Thirdly, there is the issue that gets to the heart of local history.  Since the nineteenth century, no other spatial or administrative unit has exerted so much influence over the practice of English local history than the parish.  The scholarly template was firmly established when parochial histories became the principal organizational device of The Victoria History of the Counties of England.  Across the country a constellation of groups continue to meet to discuss and research their parish resulting in the publication of hundreds of parish histories.  But what shape will local history take in the post-parish era?   Younger generations no longer share the sense of parish belonging which has been the foundation of the local history society.  Even now, most people when asked would be unable to tell you where their parish boundaries lie.   Few families enjoy a multi-generational connection with a single place.  This lack of rootedness will only be further eroded as the idea of the parish fades into the distance: as the parish magazine becomes a newsletter, the parish a benefice, the village simply a part of a planning district.    

My feeling, for what it is worth, is that local historians should not just sit back to observe and record what is happening (they must continue to do this of course).  Far less should they present a conservative voice that harks back to the golden age of the parish and condemn the ahistoricity of modern life (after all, while the parish has a long and noble pedigree, there was a time before the parish existed).  Rather they should be taking the lead.  They should ensure that the lessons of history that tell us that communities have continually organized and reorganized themselves according to particular circumstances are conveyed to the widest possible audience.  They should stress that there are many solutions not one, while at the same time demonstrating that some things work and others do not.  It is only when the long-term appreciation of the development of the English landscape is effectively communicated to all those responsible for or who must live with inevitable change that we will find the means avoiding the many pitfalls that lie in wait, and be able to develop new sustainable and resilient ways of living together.  The parish is dead (or at least dying), its raison d’être largely defunct in a multi-cultural society.  Local history must change as a consequence, in its scales of operation, in its horizons, and in its themes, if it too is not to become a historical irrelevance.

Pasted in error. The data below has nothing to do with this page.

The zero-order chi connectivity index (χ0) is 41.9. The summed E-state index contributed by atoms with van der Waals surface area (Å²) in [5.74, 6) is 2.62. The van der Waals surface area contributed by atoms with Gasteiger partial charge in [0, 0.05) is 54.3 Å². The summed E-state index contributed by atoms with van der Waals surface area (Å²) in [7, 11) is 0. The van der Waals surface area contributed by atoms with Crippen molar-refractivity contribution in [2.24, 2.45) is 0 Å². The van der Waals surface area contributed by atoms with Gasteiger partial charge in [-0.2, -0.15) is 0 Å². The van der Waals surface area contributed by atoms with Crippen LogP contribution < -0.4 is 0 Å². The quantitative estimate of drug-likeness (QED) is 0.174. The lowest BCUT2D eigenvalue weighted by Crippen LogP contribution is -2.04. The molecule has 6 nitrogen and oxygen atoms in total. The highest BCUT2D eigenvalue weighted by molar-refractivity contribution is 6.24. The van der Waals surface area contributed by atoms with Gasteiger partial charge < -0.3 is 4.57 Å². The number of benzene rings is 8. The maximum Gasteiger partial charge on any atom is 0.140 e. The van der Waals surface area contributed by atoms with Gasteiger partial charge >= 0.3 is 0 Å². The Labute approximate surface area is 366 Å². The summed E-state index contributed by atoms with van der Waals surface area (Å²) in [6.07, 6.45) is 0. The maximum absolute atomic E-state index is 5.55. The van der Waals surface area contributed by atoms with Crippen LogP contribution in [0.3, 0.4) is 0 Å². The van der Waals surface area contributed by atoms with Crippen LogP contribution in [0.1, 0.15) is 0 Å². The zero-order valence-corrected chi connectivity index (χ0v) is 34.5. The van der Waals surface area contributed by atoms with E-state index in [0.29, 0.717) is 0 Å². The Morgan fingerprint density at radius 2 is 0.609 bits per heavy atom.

1. Richard - have we got a new word here? I had never heard of 'historicity' before, but even the OED hasn't yet listed 'ahistoricity' - you may end up with a 'first use' in a future edition!

    Anyway, a really interesting item - thanks for it.

    1. Susan Kilby writes:

      This has got me thinking. I too receive a local monthly newsletter, albeit billed as a ‘village magazine’ covering five Northamptonshire villages: Tansor (my own village), Cotterstock, Warmington, Fotheringhay and Southwick. These villages also form one benefice, and share a vicar. The magazine, Five All, represents the five villages. In an earlier incarnation it was known as Four All, which excluded Southwick, until it too joined the benefice. Each village has a group of nominated correspondents responsible for collecting and writing up local news and events. In addition there are sections on church, school and police news, alongside readers’ letters, a calendar of local events, and short articles from regular contributors on a range of local interest subjects. Unlike your magazine, there is an annual subscription of £7.00 for ours. Local companies pay to advertise their services, and so it is a commercial enterprise, albeit non-profit making. I have been told by neighbours that readers are not always local, with former residents often still wanting to receive news from their former village.